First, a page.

Tulsi and Pete; A Tale of Two Veterans
Tulsi and Pete; A Tale of Two Veterans
Congresswoman Tulsi Gabbard and former Mayor Pete Buttigieg are both running for the 2020 Democrat Party nomination for President. Both are military veterans, and their service is very different. Gabbard’s run has gotten no traction, but she hasn’t dropped out. Buttigieg gets only fawning press and glowing talk of his service. Gabbard’s service is never mentioned. Buttigieg is clearly the “establishment” candidate. But, his Navy Reserve service has always seemed sketchy to me. Then, I read an article that explained why it seems odd.
Before I dive into this, I want to make clear that I don’t like either of these candidates. First, they are both way too young. We need to change the Constitution to make 50 the age of eligibility to run for President, rather than 35 years of age. Second, I don’t care for their politics, ideology or policies. Full stop.
The reason I am writing this post is because of the Democrats new found love for certain military veterans, such as Lt. Colonel Vindman, Robert S. Mueller and Mayor Pete. If you are wearing or have worn the uniform and are spewing the approved Liberal tropes du jour, you may not be criticized. Your service is your shield of protection, no matter how that service was performed. If you are not a darling of the media, you are fair game.
On January 6, 2020, broadcast journalist and former Marine pilot Greg Kelly published an article: “Buttigieg’s War and ‘The Shortest Way Home’”. The subtitle is “Arriving in Afghanistan, he thought of John Kerry. It’s a telling comparison, and an unflattering one.” I wish I had seen this article last month. It explains why Buttigieg’s “service” makes me uncomfortable. From Kelly’s article:
His 2019 memoir is called “Shortest Way Home,” an apt description of his military service. He entered the military through a little-used shortcut: direct commission in the reserves. The usual route to an officer’s commission includes four years at Annapolis or another military academy or months of intense training at Officer Candidate School. ROTC programs send prospective officers to far-flung summer training programs and require military drills during the academic year. Mr. Buttigieg skipped all that—no obstacle courses, no weapons training, no evaluation of his ability or willingness to lead. Paperwork, a health exam and a background check were all it took to make him a naval officer.
No O courses, no weapons training, no team building activities? Not even one ruck march? Fill out the paperwork, be healthy and pass the background check and “Poof! Presto, Change-o!”, you are a military officer. It explains so much. Why do all that pesky dirty work?
Kelly goes on to explain:
Combat veterans have grumbled for decades about the direct-commission route. The politically connected and other luminaries who receive immediate commissions are disparaged as “pomeranian princes.”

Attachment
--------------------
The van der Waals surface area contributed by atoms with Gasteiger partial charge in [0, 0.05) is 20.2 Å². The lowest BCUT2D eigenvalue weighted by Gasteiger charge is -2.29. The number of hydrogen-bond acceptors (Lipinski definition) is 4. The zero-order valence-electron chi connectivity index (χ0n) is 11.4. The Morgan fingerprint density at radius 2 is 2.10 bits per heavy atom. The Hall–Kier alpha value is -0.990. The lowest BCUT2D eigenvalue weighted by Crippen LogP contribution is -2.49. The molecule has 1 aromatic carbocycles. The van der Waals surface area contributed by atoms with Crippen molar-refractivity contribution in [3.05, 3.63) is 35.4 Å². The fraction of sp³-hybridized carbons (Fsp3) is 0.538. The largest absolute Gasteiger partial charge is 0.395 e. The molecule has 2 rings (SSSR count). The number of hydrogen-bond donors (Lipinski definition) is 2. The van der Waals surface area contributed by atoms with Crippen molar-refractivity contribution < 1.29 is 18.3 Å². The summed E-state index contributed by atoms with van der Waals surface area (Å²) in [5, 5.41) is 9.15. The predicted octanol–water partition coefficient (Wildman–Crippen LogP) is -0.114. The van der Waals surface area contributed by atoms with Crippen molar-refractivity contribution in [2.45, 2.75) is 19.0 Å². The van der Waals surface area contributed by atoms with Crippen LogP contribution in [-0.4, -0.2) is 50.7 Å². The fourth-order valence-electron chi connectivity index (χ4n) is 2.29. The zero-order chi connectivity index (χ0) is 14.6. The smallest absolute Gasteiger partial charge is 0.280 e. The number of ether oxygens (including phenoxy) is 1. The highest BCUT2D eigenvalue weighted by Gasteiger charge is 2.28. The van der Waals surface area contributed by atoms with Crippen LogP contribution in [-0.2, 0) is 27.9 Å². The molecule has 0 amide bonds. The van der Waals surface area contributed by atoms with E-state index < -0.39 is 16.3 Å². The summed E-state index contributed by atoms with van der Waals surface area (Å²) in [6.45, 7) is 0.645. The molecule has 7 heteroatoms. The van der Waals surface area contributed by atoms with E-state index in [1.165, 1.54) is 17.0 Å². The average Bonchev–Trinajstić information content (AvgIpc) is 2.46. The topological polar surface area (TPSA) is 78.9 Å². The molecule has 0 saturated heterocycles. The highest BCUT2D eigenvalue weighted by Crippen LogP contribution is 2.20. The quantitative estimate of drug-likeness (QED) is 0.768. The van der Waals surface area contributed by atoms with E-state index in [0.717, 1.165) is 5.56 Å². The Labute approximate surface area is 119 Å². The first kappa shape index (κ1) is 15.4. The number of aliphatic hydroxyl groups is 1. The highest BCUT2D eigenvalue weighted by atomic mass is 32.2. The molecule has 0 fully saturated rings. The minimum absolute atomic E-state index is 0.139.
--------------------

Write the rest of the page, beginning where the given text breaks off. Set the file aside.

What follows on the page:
In his 2019 memoir “The Shortest Way Home”, Buttigieg writes:
“Working eight-hour days,” he writes, was “a relaxing contrast from my day job, and spending time with sailors from all walks of civilian life, was a healthy antidote to the all absorbing work I had in South Bend.” He calls it “a forced, but welcome, change of pace from the constant activity of being mayor.”
I cannot even deal with that. His side job as a Naval Officer was a vacay from the hard work of being Mayor of the fourth largest city in Indiana. Yes, he spent five months in Afghanistan. I will not question the horrors that he was exposed to “outside of the wire”. You can read that with dripping sarcasm.
So, this Navy Junior Officer/Mayor thinks that he has the experience and worldview to be President of the United States.
Now, let us look at the military service of Representative Tulsi Gabbard. She is only one year older than Mayor Pete. Her experience is vastly different. In 2003, a year after being elected to the Hawaii State Legislature, Tulsi enlisted in the Hawaii Army National Guard. Enlisted personnel don’t get to skip PT, the ruck march or the gas chamber. Tulsi, then, went from green to gold.
Tulsi graduated from the Accelerated Officer Candidate School at the Alabama Military Academy, where she was the first woman to finish as the distinguished honor graduate in the Academy’s 50-year history. Tulsi was commissioned as a Second Lieutenant and again assigned to the 29th Brigade Special Troops Battalion of the Hawaiʻi Army National Guard—this time to serve as the Military Police Platoon Leader.
Tulsi continued to work for Senator Akaka until 2009, when she again voluntarily deployed with her unit to the Middle East. During this second deployment, in addition to leading her platoon on a wide variety of security missions, she also conducted non-military host-nation visits and served as a primary trainer for the Kuwait National Guard.
Like I said, Gabbard is telegenic. Although I disagree with her positions, she explains them very well. Here she is with George Stephanopoulos, talking women in combat:
A tale of two veterans: Tulsi and Pete. Although I pray neither of them ever becomes President of the United States, I know which one I would rather have leading troops. Pete is a lightweight who couldn’t be bothered to get dirty. Tulsi is the real deal, even if she is wrong.
Doesn’t this explain so much?